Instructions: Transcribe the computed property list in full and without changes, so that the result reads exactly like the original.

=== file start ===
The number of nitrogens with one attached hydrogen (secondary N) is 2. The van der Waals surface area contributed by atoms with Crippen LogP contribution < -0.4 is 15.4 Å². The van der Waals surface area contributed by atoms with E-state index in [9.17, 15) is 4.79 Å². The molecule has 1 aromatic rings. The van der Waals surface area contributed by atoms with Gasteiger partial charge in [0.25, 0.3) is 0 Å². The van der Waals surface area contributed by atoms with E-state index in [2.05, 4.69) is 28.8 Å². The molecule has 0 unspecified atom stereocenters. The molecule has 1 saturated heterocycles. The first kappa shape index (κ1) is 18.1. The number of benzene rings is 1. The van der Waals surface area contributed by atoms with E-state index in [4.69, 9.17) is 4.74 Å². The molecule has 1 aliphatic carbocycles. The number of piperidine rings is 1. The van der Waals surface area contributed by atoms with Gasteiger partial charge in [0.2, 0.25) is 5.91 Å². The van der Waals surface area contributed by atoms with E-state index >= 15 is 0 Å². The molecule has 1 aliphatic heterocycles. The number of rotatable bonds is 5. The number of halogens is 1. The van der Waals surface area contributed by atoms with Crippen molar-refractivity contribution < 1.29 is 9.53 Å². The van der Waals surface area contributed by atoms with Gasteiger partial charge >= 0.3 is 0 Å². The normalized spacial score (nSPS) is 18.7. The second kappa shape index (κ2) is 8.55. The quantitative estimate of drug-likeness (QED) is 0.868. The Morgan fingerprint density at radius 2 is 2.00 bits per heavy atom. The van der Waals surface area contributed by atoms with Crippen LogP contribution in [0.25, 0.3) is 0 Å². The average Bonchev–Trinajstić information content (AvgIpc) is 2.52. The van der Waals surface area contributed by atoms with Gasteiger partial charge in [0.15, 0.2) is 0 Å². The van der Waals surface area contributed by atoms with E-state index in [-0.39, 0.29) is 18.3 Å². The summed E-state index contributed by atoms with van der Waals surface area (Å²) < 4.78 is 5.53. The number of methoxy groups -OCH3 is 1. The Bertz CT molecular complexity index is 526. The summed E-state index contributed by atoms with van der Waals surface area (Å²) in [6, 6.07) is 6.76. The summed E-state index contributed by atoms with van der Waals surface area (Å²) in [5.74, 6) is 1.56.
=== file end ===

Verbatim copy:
The number of nitrogens with one attached hydrogen (secondary N) is 2. The van der Waals surface area contributed by atoms with Crippen LogP contribution < -0.4 is 15.4 Å². The van der Waals surface area contributed by atoms with E-state index in [9.17, 15) is 4.79 Å². The molecule has 1 aromatic rings. The van der Waals surface area contributed by atoms with Gasteiger partial charge in [0.25, 0.3) is 0 Å². The van der Waals surface area contributed by atoms with E-state index in [2.05, 4.69) is 28.8 Å². The molecule has 0 unspecified atom stereocenters. The molecule has 1 saturated heterocycles. The first kappa shape index (κ1) is 18.1. The number of benzene rings is 1. The van der Waals surface area contributed by atoms with E-state index in [4.69, 9.17) is 4.74 Å². The molecule has 1 aliphatic carbocycles. The number of piperidine rings is 1. The van der Waals surface area contributed by atoms with Gasteiger partial charge in [0.2, 0.25) is 5.91 Å². The van der Waals surface area contributed by atoms with E-state index >= 15 is 0 Å². The molecule has 1 aliphatic heterocycles. The number of rotatable bonds is 5. The number of halogens is 1. The van der Waals surface area contributed by atoms with Crippen molar-refractivity contribution < 1.29 is 9.53 Å². The van der Waals surface area contributed by atoms with Gasteiger partial charge >= 0.3 is 0 Å². The normalized spacial score (nSPS) is 18.7. The second kappa shape index (κ2) is 8.55. The quantitative estimate of drug-likeness (QED) is 0.868. The Morgan fingerprint density at radius 2 is 2.00 bits per heavy atom. The van der Waals surface area contributed by atoms with Crippen LogP contribution in [0.25, 0.3) is 0 Å². The average Bonchev–Trinajstić information content (AvgIpc) is 2.52. The van der Waals surface area contributed by atoms with Gasteiger partial charge in [0.15, 0.2) is 0 Å². The van der Waals surface area contributed by atoms with E-state index in [-0.39, 0.29) is 18.3 Å². The summed E-state index contributed by atoms with van der Waals surface area (Å²) < 4.78 is 5.53. The number of methoxy groups -OCH3 is 1. The Bertz CT molecular complexity index is 526. The summed E-state index contributed by atoms with van der Waals surface area (Å²) in [6, 6.07) is 6.76. The summed E-state index contributed by atoms with van der Waals surface area (Å²) in [5.74, 6) is 1.56.